A thin film of cellulose fibre that is invisible to the naked eye, is suitable for use on high traffic objects such as door handles and handrails.
Research has shown that a thin cellulose film can inactivate the SARS-CoV-2 virus within minutes, inhibit the growth of bacteria including E.Coli, and mitigate contact transfer of pathogens.
The coating consists of a thin film of cellulose fibre that is invisible to the naked eye, and is abrasion-resistant under dry conditions, making it suitable for use on high traffic objects such as door handles and handrails.
The coating was developed by scientific teams from the University of Birmingham, Cambridge University, and FiberLean Technologies, who worked on a project funded by the Engineering and Physical Science Research Council to formulate treatments for glass, metal or laminate surfaces that would deliver long-lasting protection against the COVID-19 virus.
While conventional chemical disinfectants and antiviral surface designs target either the structural proteins or nucleic acids, the researchers, led by Professor Zhenyu Jason Zhang, from Birmingham’s School of Chemical Engineering, focussed on drying out the respiratory droplets that contain the viruses by the capillary force introduced by the porous structure.
The COVID-19 virus is known to remain active for several days on surfaces such as plastic and stainless steel, but for only a few hours on newspaper. The team, which has expertise in surface chemistry and formulation engineering, investigated the structure and performance of a coating made from micro-fibrillated cellulose (MFC) provided by FiberLean Technologies, the leading global producer of MFC for the paper and packaging industry.
The researchers found that the porous nature of the film plays a significant role: it accelerates the evaporation rate of liquid droplets, and introduces an imbalanced osmotic pressure across bacteria membrane.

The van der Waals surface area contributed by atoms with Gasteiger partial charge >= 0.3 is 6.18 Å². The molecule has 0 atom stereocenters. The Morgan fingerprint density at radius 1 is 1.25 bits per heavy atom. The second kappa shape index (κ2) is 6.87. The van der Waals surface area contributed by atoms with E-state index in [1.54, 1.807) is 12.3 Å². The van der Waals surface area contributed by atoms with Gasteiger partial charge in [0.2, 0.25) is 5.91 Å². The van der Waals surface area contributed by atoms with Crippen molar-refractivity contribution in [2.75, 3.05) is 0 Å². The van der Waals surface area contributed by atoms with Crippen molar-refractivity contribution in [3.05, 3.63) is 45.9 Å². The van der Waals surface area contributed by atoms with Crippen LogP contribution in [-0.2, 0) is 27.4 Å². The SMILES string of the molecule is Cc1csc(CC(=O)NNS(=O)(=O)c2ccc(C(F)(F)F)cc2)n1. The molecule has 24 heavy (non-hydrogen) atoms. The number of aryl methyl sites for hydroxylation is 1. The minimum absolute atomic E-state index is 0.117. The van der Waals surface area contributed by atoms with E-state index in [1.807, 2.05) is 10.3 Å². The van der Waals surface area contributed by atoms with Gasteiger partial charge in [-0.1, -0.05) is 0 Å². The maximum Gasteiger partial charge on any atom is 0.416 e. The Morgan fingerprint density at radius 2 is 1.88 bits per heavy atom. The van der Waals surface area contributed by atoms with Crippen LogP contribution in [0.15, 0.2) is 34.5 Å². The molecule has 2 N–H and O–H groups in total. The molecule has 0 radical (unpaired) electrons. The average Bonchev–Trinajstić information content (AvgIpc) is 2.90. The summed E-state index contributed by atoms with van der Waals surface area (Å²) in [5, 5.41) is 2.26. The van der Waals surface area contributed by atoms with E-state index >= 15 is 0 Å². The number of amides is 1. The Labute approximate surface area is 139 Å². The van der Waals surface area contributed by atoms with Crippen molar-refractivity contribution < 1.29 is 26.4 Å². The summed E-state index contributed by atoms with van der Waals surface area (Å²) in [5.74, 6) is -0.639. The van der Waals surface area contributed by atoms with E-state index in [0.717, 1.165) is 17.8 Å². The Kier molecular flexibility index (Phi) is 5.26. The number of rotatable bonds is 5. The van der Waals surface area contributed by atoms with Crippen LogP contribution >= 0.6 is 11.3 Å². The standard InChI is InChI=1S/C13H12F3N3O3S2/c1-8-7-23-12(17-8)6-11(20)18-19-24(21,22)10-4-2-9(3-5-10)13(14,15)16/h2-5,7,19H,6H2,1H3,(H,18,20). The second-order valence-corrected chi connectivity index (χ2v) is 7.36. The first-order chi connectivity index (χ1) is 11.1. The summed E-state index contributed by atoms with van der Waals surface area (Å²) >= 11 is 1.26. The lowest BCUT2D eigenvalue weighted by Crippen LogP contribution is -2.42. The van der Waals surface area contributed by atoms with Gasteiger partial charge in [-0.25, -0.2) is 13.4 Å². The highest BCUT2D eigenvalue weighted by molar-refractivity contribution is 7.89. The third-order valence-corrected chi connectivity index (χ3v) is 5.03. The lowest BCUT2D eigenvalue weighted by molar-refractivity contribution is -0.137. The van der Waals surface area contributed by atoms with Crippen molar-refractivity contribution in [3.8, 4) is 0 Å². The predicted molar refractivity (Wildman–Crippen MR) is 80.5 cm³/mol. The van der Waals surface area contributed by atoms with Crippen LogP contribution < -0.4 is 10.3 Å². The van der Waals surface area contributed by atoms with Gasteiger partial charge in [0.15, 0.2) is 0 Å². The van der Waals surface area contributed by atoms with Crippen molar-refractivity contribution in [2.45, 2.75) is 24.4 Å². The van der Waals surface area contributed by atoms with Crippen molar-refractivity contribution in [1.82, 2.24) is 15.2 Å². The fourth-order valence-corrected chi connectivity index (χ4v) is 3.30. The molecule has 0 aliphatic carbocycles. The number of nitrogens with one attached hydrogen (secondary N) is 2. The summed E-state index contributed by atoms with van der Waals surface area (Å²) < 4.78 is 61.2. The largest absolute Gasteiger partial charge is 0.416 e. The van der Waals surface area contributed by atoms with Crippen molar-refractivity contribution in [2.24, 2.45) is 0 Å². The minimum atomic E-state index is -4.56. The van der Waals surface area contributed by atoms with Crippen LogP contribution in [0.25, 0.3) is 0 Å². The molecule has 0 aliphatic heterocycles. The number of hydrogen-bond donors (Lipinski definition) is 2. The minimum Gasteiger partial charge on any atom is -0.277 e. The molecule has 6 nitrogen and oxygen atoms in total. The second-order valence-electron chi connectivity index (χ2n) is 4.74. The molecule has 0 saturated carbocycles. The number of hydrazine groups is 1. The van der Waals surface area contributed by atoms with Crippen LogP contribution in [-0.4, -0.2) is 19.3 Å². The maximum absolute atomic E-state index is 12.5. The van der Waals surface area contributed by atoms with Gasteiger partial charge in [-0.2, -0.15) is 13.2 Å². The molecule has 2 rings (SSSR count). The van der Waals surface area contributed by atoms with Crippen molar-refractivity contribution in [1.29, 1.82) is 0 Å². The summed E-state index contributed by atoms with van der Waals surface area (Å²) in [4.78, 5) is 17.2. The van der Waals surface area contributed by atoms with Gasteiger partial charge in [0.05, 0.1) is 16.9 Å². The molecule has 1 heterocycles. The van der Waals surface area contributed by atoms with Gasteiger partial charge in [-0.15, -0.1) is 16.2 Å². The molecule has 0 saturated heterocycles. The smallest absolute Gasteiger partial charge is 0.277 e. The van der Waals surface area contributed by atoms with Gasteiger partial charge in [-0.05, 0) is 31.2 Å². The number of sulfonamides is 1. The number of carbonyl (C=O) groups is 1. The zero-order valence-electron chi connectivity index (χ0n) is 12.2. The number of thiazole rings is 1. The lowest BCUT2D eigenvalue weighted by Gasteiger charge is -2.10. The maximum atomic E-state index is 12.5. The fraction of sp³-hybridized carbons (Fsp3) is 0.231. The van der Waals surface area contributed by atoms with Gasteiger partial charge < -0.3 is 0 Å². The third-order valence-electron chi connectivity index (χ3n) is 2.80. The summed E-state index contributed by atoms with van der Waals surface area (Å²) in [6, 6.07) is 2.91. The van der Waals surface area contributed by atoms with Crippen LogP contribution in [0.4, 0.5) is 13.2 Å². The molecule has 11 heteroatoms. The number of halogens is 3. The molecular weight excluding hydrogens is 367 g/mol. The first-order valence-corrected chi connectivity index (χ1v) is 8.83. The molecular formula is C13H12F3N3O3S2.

They then tested whether the coating could inhibit surface transmission of SARS-CoV-2. Here they found a three-fold reduction of infectivity when droplets containing the virus were left on the coating for 5 minutes, and, after 10 minutes, the infectivity fell to zero. By contrast when droplets containing SARS-CoV-2 were left on a glass surface, their initial infectivity was still maintained after 10 minutes. The antimicrobial tests were repeated with droplets containing bacteria (E.Coli and S.epidermidis), and here again, the researchers saw substantial reductions in infectivity at 1 hour and 24 hours.
The experiments were repeated with aerosolized artificial saliva, and here the analysis suggested that the cellulose thin film is also effective in suppressing the contact transfer of respiratory aerosols.
Professor Zhang commented: “The risk of surface transmission, as opposed to aerosol transmission, comes from large droplets which remain infective if they land on hard surfaces, where they can be transferred by touch. This surface coating technology uses sustainable materials and could potentially be used in conjunction with other antimicrobial actives to deliver a long-lasting and slow-release antimicrobial effect.”
The researchers confirmed the stability of the coating by mechanical scraping tests, where the coating showed no noticeable damage when dry, but easy removal from the surface when wetted, making it convenient and suitable for daily cleaning and disinfection practice.
University of Birmingham Enterprise has filed a joint patent application with FiberLean Technologies and Cambridge University covering a microfibrillated cellulose which can inactivate viruses by disrupting the lipid envelop of the virion.